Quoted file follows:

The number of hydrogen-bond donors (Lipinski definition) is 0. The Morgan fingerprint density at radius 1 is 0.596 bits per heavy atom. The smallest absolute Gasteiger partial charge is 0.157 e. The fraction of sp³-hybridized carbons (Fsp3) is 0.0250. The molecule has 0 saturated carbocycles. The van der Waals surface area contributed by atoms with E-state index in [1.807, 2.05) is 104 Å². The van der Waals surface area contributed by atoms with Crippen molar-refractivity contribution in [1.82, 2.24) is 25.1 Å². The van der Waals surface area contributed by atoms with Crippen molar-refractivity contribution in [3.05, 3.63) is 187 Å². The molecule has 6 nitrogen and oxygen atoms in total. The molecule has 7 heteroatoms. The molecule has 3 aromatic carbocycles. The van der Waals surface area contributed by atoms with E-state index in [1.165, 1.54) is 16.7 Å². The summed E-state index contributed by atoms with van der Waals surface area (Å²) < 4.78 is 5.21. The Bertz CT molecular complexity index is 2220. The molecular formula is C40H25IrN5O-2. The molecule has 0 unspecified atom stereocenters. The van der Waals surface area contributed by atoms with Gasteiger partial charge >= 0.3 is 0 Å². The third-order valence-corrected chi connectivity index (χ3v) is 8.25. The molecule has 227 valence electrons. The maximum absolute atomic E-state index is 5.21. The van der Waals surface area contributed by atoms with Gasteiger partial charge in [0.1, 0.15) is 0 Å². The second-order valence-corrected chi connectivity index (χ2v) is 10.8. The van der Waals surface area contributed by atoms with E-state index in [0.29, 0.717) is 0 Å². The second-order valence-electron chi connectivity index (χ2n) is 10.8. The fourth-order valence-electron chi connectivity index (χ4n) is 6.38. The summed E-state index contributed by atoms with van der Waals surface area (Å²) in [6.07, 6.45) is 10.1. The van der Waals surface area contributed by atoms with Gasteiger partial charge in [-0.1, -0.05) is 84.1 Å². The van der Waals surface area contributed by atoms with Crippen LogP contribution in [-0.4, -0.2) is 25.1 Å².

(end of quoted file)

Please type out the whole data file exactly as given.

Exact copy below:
The number of hydrogen-bond donors (Lipinski definition) is 0. The Morgan fingerprint density at radius 1 is 0.596 bits per heavy atom. The smallest absolute Gasteiger partial charge is 0.157 e. The fraction of sp³-hybridized carbons (Fsp3) is 0.0250. The molecule has 0 saturated carbocycles. The van der Waals surface area contributed by atoms with E-state index in [1.807, 2.05) is 104 Å². The van der Waals surface area contributed by atoms with Crippen molar-refractivity contribution in [1.82, 2.24) is 25.1 Å². The van der Waals surface area contributed by atoms with Crippen molar-refractivity contribution in [3.05, 3.63) is 187 Å². The molecule has 6 nitrogen and oxygen atoms in total. The molecule has 7 heteroatoms. The molecule has 3 aromatic carbocycles. The van der Waals surface area contributed by atoms with E-state index in [1.165, 1.54) is 16.7 Å². The summed E-state index contributed by atoms with van der Waals surface area (Å²) < 4.78 is 5.21. The Bertz CT molecular complexity index is 2220. The molecular formula is C40H25IrN5O-2. The molecule has 0 unspecified atom stereocenters. The van der Waals surface area contributed by atoms with Gasteiger partial charge >= 0.3 is 0 Å². The third-order valence-corrected chi connectivity index (χ3v) is 8.25. The molecule has 227 valence electrons. The maximum absolute atomic E-state index is 5.21. The van der Waals surface area contributed by atoms with Gasteiger partial charge in [0.1, 0.15) is 0 Å². The second-order valence-corrected chi connectivity index (χ2v) is 10.8. The van der Waals surface area contributed by atoms with E-state index in [0.29, 0.717) is 0 Å². The second-order valence-electron chi connectivity index (χ2n) is 10.8. The fourth-order valence-electron chi connectivity index (χ4n) is 6.38. The summed E-state index contributed by atoms with van der Waals surface area (Å²) in [6.07, 6.45) is 10.1. The van der Waals surface area contributed by atoms with Gasteiger partial charge in [-0.1, -0.05) is 84.1 Å². The van der Waals surface area contributed by atoms with Crippen LogP contribution in [-0.4, -0.2) is 25.1 Å².